He’d also likes to travel just for fun – something that he hasn’t been able to do for three years.
“I enjoy going to other great restaurants around the country,” he says. “I couldn’t travel because I’ve been so busy here to maintain the daily business of the restaurant.”
A silver lining to it all is that Rios’ profile in the industry garners him apprentices.
“I’ve had a good amount here helping me and learning,” he says. “They spend two to three months with us. We’re able to pretty much teach them what the real world going to be about. You’d be amazed at how each one takes it all seriously.”
A routine day for Rios is made of nearly anywhere from 12 to 14 hours at the restaurant.
After spending half a day creating edible masterpieces for guests, Rios chooses simplicity for his own meals.
“I’ll get a piece of chicken and grill it,” he says. “I don’t have to worry about a sauce or texture. I’ll also make some broccoli with it. At the end of the day and a lot of learning, I want something simple.”
Rios shares his recipe for Chilled Spring Pea Soup.
He says it’s a favorite with his guests at the restaurant.
“Part of my personal enthusiasm for it stems from the way it brings to life so much of my early summer garden – peas, pea shoots, mint and radishes,” he says. “It’s an emerald-green beauty, and can be served on its own, sans accoutrements, for a simple meal. Typically though, I enhance it in various ways. Crabmeat sounds – and is – luxurious, but you only need a small spoonful per bowl to really up the ‘wow’ factor. You could also substitute for the crab a couple of chubby, cooked shrimp.”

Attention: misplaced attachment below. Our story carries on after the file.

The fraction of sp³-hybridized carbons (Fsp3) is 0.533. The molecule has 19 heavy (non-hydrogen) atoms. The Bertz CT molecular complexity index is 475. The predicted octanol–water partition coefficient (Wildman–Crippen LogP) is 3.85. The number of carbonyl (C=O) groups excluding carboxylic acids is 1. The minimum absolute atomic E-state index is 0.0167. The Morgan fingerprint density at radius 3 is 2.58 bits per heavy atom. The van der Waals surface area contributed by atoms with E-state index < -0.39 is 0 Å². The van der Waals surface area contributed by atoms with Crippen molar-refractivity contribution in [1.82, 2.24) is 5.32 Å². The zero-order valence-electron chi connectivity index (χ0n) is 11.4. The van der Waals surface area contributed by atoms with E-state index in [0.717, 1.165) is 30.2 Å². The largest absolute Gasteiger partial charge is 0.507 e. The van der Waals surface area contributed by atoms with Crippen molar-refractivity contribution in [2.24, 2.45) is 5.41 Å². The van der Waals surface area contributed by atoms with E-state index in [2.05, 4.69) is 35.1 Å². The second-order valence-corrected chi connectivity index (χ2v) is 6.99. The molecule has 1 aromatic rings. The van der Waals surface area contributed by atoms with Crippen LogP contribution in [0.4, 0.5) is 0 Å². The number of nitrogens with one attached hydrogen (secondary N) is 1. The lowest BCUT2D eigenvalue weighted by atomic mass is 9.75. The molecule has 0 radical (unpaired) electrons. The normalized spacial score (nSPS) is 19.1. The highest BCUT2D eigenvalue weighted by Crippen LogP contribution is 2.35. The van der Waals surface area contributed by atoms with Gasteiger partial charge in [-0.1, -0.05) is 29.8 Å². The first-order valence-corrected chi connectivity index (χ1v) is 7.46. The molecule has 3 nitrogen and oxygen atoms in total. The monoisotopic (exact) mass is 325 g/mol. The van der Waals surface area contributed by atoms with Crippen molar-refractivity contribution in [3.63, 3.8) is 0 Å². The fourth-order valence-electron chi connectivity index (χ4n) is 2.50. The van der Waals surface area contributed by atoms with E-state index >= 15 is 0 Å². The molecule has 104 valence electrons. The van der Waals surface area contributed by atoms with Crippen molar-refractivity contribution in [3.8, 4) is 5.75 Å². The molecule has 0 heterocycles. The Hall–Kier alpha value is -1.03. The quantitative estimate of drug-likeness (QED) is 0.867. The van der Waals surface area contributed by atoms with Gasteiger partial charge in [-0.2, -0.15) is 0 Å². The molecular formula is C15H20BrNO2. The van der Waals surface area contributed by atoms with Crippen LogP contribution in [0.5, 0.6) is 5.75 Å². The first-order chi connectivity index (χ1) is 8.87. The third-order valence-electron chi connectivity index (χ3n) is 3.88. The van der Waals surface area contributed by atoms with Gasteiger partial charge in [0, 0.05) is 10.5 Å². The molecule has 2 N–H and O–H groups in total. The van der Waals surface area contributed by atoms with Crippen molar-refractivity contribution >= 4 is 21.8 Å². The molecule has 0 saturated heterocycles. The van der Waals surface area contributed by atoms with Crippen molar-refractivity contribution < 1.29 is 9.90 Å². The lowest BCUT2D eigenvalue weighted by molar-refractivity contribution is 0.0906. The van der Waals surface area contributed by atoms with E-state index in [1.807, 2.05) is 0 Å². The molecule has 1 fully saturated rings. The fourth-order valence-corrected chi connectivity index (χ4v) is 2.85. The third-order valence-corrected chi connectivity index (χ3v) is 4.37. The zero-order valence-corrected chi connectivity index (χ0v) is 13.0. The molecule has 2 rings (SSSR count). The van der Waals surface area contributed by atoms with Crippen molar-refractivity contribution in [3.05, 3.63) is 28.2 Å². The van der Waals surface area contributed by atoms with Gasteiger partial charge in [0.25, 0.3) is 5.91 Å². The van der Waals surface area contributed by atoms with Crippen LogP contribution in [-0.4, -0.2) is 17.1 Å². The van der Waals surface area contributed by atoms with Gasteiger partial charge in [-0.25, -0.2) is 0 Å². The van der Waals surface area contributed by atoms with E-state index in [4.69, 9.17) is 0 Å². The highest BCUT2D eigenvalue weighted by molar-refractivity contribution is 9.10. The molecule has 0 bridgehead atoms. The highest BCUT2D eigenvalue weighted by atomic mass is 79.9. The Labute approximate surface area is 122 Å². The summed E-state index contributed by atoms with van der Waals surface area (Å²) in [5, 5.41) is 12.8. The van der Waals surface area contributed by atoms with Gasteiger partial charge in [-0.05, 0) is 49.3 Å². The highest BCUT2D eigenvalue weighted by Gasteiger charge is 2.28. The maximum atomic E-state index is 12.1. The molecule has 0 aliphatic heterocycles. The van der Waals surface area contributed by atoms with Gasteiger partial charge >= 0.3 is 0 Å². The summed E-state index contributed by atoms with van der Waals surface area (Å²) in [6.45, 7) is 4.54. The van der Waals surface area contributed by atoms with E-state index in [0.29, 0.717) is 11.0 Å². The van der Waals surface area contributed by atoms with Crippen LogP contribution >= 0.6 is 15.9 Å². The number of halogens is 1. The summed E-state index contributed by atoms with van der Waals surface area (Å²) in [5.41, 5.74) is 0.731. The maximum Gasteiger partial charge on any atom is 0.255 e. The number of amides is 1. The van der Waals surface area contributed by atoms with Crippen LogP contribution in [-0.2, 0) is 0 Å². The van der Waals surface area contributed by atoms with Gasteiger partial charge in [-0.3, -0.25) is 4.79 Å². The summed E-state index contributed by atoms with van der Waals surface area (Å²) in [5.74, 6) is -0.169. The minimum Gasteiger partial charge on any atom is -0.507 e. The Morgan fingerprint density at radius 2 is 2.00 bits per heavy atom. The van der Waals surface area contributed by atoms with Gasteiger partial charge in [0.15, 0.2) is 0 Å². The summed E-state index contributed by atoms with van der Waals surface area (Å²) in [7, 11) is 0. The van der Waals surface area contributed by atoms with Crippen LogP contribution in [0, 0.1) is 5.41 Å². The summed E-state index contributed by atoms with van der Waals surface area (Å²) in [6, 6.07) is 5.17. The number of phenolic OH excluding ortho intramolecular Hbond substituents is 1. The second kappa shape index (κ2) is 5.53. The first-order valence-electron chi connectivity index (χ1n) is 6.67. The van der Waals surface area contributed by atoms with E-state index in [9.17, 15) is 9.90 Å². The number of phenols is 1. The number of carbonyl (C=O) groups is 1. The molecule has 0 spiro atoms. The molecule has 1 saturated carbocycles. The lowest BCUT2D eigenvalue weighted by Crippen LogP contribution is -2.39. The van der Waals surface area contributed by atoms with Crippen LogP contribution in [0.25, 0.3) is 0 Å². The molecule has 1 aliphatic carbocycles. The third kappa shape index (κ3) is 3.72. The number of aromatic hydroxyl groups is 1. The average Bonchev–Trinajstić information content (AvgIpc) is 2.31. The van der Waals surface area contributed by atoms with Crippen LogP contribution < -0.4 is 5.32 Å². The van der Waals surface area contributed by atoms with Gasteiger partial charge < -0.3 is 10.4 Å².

Chilled Spring Pea Soup (Garnished with Shaved Radish and Mint)
½ cup packed fresh mint leaves
¼ cup packed spinach leaves
2 tablespoons canola or vegetable oil
1 small leek, white and very light green portions, chopped
2 garlic cloves, chopped
1 tablespoon fresh ginger, chopped
1 pound fresh sugar snap peas or other fresh peas with edible pods
4 cups vegetable stock, chilled
3 tablespoons plain full-fat Greek yogurt
Kosher salt and ground white pepper
4 long mild radishes, such as French Breakfast radishes, thinly sliced lengthwise
Fresh mint sprigs or pea shoots or both
Prepare the soup. Bring a small saucepan of water to a boil over high heat. Place the mint in a strainer and dunk into the water for 5 to 10 seconds. Remove and run cold water over the mint to set the color. Do the same with the spinach. Drain both mint and spinach on a paper towel.
Warm the oil in a small saucepan over medium heat and add the leek, garlic, and ginger.
Sauté until the leek is softened and translucent, about 5 minutes.
Let the mixture cool briefly, then refrigerate until cold. (Having everything chilled before blending it into soup helps keep the color at its brightest.) Scrape the mixture into a blender with the remaining ingredients and puree. Strain the soup through a fine-mesh sieve and refrigerate until needed.
Arrange four soup plates or broad soup bowls on a work surface. Make a pretty pattern of garnishes in each bowl. Dot each with a few radish slices, then scatter leaves or shoots over each. Pour the chilled soup into a pitcher. Pour equal portions of the soup into each bowl, pooling it around the garnishes until most are submerged.
Optional: This soup can be enhanced with cooked and chilled shrimp or crab meat.
Recipe from Martín Rios, Restaurant Martín
Editor’s note: Cocina Connection is a once-a-month feature that takes a behind-the-scenes look at a New Mexico-based chef, who, in turn, shares some recipes.